What’s the first thing people ask you in DC? Where are you from, and what are you doing?
I grew up in King of Prussia, PA (yes, that is the actual town name, also home to the largest mall on the east coast, if you’re into that kind of thing) outside of Philadelphia.
I am currently placed as a Communications Specialist in NOAA’s office of Oceanic and Atmospheric Research. This involves translating NOAA research from our various labs into non-scientific terms for web stories, presentations and reports that go to various NOAA and DOC leadership. I also get to dabble in social media, graphic design, and webinar organization. Webinars have become my mortal enemy.
What were you doing before the Knauss?
I started out with a BS in Biology from Susquehanna University (small-town central PA) and was able to find field research experiences studying coral ecology and genetics first at the University of Miami and Hawaii Institute of Marine Biology during my summers. I spent a little over a year in a Marine Biology PhD program studying coral photo-biology and physiology before I switched to a MS in Environmental Policy from the University of Pennsylvania.
I’ve had some very random jobs, including environmental kayak guide, coral counter, master pipetter, and even rattlesnake wrangler (forest management intern, but seriously)! Now I’m here!
What inspired you to get into your field?
After a pretty cliché snorkeling experience on a family vacation when I was 12, I became pretty obsessed with reefs and marine biology. My interest in policy began after my B.S. when I decided that I wasn’t going to make as much of an impact on conservation and awareness of marine issues by just pipetting away in a lab (even if I did get to travel for field sampling first). I switched things up. Not many people in government have a decent grasp of the science needed for making marine policy decisions. Scientists are also often skeptical of policy makers, but the funding has to come from somewhere! This way, I figured I could start bridging the gap.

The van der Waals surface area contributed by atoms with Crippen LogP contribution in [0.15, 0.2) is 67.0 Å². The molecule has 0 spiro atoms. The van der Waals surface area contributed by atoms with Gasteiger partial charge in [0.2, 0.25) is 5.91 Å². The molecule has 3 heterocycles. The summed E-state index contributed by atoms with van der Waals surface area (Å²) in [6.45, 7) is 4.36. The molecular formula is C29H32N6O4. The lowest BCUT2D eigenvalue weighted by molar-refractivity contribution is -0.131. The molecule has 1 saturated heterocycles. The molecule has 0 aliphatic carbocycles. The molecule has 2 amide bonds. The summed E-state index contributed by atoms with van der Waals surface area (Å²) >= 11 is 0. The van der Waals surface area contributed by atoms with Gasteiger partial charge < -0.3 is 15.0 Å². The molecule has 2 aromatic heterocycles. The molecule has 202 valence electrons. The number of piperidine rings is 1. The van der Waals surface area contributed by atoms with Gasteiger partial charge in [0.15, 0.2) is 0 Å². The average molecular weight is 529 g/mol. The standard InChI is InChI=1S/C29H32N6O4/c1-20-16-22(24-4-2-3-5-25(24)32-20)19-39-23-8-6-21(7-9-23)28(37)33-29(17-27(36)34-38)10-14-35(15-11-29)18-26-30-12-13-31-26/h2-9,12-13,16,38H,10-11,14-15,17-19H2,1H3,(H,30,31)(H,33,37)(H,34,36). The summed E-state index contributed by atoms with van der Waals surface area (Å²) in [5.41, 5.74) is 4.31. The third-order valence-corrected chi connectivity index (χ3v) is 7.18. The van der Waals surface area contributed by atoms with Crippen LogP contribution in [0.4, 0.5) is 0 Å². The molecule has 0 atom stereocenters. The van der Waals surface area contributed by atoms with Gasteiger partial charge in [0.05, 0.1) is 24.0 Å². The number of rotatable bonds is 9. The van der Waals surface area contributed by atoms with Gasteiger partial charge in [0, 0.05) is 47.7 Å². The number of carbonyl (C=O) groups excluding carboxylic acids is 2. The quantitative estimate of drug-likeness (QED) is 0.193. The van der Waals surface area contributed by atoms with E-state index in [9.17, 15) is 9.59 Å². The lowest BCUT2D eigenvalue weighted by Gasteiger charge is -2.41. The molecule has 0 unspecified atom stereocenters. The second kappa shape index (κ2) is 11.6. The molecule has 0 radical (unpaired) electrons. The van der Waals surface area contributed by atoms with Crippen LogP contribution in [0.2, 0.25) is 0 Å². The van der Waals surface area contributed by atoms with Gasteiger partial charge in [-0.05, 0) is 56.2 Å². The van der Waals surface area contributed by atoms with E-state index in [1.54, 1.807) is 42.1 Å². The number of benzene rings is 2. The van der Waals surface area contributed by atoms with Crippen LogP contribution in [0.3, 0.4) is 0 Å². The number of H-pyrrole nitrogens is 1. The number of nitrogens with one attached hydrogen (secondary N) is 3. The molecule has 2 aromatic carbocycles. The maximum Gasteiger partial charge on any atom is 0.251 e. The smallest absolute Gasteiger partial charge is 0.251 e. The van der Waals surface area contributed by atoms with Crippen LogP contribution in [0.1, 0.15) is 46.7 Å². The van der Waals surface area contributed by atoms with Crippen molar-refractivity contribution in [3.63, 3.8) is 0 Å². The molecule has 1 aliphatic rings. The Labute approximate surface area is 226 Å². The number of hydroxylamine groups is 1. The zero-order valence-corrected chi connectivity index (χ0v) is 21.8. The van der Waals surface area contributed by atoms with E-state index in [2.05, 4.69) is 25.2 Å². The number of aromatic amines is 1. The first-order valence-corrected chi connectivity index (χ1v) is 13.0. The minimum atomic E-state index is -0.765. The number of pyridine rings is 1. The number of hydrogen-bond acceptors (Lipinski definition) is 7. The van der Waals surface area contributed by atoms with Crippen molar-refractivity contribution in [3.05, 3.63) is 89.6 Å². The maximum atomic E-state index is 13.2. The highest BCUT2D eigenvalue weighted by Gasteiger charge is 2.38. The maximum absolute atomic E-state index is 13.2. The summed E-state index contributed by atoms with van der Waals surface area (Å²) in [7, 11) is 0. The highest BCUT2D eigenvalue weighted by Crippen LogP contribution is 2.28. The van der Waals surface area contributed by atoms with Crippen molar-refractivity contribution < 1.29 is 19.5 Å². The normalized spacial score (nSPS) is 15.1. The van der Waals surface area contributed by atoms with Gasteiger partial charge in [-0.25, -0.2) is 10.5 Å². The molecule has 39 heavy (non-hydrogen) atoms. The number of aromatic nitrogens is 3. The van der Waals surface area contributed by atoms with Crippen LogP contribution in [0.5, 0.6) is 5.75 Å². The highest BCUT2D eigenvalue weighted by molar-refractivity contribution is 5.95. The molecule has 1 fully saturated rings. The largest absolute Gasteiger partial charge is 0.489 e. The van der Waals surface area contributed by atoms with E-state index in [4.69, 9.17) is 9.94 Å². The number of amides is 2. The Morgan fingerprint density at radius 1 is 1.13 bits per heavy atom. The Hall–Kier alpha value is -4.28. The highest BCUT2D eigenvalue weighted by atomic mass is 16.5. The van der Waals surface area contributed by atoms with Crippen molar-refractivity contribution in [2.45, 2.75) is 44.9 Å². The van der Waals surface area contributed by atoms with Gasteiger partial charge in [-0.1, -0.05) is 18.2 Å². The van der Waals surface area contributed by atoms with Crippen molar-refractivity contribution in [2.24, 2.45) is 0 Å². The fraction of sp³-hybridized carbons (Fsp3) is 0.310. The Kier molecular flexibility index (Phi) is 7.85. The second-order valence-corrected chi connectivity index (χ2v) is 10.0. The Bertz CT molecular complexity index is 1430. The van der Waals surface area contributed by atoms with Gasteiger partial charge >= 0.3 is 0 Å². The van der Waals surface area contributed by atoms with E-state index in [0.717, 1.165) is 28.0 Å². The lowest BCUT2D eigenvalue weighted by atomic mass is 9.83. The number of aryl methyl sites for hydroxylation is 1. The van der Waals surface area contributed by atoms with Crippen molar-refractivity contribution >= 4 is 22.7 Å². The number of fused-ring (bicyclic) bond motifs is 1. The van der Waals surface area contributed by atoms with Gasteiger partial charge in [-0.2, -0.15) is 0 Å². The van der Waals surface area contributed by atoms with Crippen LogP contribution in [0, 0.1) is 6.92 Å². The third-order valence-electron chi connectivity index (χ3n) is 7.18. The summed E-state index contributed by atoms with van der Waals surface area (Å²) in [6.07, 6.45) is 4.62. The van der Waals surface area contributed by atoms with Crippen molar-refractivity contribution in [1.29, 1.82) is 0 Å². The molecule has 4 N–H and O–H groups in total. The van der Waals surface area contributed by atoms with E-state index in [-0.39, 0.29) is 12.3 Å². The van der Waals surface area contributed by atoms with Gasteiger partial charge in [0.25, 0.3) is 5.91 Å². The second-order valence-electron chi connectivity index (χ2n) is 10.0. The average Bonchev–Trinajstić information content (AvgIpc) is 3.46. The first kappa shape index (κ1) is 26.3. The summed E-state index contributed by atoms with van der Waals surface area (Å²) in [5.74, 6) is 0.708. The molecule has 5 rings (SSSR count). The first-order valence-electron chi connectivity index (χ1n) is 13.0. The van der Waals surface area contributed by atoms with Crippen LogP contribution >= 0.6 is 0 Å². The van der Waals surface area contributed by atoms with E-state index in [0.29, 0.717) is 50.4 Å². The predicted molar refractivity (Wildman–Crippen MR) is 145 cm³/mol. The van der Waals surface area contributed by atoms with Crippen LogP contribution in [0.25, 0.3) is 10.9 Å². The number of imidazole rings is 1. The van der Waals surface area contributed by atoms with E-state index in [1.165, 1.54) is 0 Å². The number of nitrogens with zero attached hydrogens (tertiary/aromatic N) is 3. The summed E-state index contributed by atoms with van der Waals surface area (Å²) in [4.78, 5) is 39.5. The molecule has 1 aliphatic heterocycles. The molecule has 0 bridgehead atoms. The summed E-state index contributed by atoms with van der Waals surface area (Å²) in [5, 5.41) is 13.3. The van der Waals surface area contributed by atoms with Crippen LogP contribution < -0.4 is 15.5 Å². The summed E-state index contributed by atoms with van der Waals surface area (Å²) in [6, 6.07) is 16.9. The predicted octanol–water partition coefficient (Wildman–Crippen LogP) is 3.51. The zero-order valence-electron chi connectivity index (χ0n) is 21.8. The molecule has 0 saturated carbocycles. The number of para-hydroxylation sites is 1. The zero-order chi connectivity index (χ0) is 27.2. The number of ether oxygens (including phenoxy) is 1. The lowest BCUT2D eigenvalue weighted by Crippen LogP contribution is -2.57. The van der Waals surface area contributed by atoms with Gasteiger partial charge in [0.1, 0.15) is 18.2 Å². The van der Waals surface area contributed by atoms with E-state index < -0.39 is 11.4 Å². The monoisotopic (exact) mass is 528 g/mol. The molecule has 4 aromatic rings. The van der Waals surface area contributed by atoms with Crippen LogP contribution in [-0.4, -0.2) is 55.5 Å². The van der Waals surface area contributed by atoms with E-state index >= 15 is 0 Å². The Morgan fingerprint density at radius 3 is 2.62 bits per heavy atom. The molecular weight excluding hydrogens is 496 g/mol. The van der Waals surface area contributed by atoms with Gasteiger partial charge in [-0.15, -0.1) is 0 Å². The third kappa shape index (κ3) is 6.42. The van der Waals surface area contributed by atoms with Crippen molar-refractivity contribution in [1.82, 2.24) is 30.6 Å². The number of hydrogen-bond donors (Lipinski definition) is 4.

What do you wish you had known before the fellowship?
Apparently, nobody in government knows how to write their own emails.
Everything you’ve heard about the inability to communicate with IT is true.
Never underestimate the amount of things that can go wrong at once. Murphy’s Law is legit.
What was your best free reception crashing experience?
The AZA reception on the hill!!! What more could you want than a free open bar, yummy meatballs, a CROCODILE, a penguin, an armadillo, and a flamingo??? Did I mention there was a crocodile roaming around the courtyard?
What is your favorite DC hangout?
The closest thing to a consistent hangout for me is a toss-up between Union Pub, the Blaguard, and Penn Social. So that was three. What of it?
What is your favorite DC restaurant?
Best food so far has been from Lavagna near Eastern Market. One of the fellows is friends with the chef, and it was fantastic.
What has your favorite experience been so far this year?
My favorite experience so far didn’t happen on the job, but during a weekend trip to another fellow’s farm for camping and a luau (complete with traditional pig roast!). Nothing beats campfires, sleeping under the stars, kayaking on a lake, and hanging out with some of the most interesting people I’ve ever met!
Close second was our tour of the Naval observatory. We all got to look through one of their telescopes and see Saturn!
Where do you see yourself going after the fellowship?
I never planned on taking my marine biology and policy knowledge in the direction of Communications, but here I am, and so far I love it! I’ve been able to tap back into my creative side while keeping my science nerdiness intact! In a dream world, maybe I can land a gig with Discovery or NatGeo, but I will settle for science communications or science writing for any other agency or non-profit group that will have me. I wouldn’t mind staying in DC, but I will go wherever the job takes me!
If you could be any ocean creature, what would it be and why?
Cuttlefish are pretty awesome.